“Now, friends, all of these beautiful temples remind me of my two trips to India, the two trips that Laureen and I have had the pleasure of making. I want to thank you as well for the important role that I know many of you here are playing in strengthening relations between Canada and India. The bottom line is this: the relationship between Canada and India is strong. In fact, it is stronger than it has been in decades. It is a great relationship. Something that we all should be very proud of. And friends, our Government is committed to continuing to enhance this special relationship with India, a rising economic power, and one of the fastest growing regions in the world today. In the world; I should also add in the Solar System, because just recently, India became the first country ever to put a spacecraft in Mars-orbit on the very first try. And I know Deepak had an opportunity to congratulate Prime Minister Modi on that remarkable achievement. Friends, you can be sure that India will remain a key priority in Canada’s international agenda. We will continue to work to eliminate barriers that interfere with bilateral trade and investment, and we will continue to reform our immigration system to make it easier for immigrants to build a life here in Canada and contribute to this country to the maximum of their capacity.”
“Now ladies and gentlemen, I just want to close with this on this occasion. As you know, we’re here today to celebrate the great Hindu, Sikh and Jain tradition, now the great Canadian tradition of Diwali. And I will admit that this year – perhaps more than any other – I am pleased to mark Diwali, ’The Festival of Lights,’ because in this year, much of our world has become a darker place, and certainly, it has become more dangerous. And friends, that is precisely why we need to celebrate Diwali. For Diwali reminds us that light always casts out darkness. That truth always dispels ignorance and fear. That there is good in the world, and that, in the end, good will triumph. Diwali also reminds us that we have much to be thankful for: safe and healthy families in a country – a home – that is peaceful and prosperous and full of opportunities for those looking to build a better life for those they love. Once again, ladies and gentlemen, I want to thank all of you for being here, particularly our hosts, and for all that you are contributing to this magnificent country. Happy Diwali, everybody!”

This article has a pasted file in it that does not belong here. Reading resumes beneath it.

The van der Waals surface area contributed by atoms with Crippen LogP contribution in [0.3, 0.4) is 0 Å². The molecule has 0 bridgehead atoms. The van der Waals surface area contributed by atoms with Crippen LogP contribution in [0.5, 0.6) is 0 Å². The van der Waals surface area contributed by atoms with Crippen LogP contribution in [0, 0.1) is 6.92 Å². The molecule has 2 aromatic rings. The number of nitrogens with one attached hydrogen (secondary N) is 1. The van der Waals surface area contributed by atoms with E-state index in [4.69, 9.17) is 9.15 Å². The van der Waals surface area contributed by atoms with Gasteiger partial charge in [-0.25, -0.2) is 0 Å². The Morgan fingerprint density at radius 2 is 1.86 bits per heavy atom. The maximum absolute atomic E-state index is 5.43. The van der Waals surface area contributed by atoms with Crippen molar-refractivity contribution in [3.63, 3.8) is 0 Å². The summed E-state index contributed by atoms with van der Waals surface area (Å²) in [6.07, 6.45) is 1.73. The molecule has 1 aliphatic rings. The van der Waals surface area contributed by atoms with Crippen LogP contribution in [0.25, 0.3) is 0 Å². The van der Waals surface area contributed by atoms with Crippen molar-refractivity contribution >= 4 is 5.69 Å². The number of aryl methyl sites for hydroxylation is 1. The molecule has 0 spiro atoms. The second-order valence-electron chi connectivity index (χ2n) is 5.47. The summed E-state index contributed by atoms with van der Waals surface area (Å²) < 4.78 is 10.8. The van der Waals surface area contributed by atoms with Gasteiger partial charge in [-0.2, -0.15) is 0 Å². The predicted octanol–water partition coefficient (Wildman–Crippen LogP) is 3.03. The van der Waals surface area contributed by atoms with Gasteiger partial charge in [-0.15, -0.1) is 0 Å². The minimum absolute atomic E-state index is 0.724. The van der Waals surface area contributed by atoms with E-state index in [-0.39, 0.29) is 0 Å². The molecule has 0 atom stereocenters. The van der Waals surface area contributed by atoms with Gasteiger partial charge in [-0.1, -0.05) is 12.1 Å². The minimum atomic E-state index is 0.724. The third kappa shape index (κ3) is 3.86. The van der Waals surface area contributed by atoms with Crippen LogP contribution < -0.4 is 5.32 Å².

The Canadian Chamber of Commerce (CCC) has released a new report entitled “A Battle We Can’t Afford to Lose: Getting Young Canadians from Education to Employment.” The report considers 3 factors that it says affect young Canadians’ ability to join the labour market: labour market information, career decision-making, and work-integrated learning. The CCC calls on governments, education providers, and businesses to collaborate in order to mitigate skills mismatching and to help students transition from education to employment, and identifies the development of basic skills—including literacy, numeracy, technological literacy, and problem solving—as a priority issue. The report emphasizes the value of “soft” skills, including relationship-building skills and communication skills, as being particularly important for entry-level positions; moreover, it highlights the importance of strong labour market information to help guide career decision-making, curricula design, recruitment strategies, and education policy-making. The CCC also emphasizes the value of work-integrated learning, and suggests that it is underused by university students.
Simon Fraser University [CIEC Academic Member] has formally signed an agreement with the Indian Council for Cultural Relations (ICCR) to create a new visiting scholars program. The agreement reportedly makes SFU the first Canadian institution to receive ICCR support for such a program. Through the partnership, SFU will host scholars in disciplines including international studies, contemporary arts, business, and world literature. “This program strengthens our already extensive ties with India. Bringing leading Indian scholars to SFU will enrich our educational programs and research environment, while providing opportunities to further share India’s rich heritage and culture with the communities we serve,” said SFU President Andrew Petter.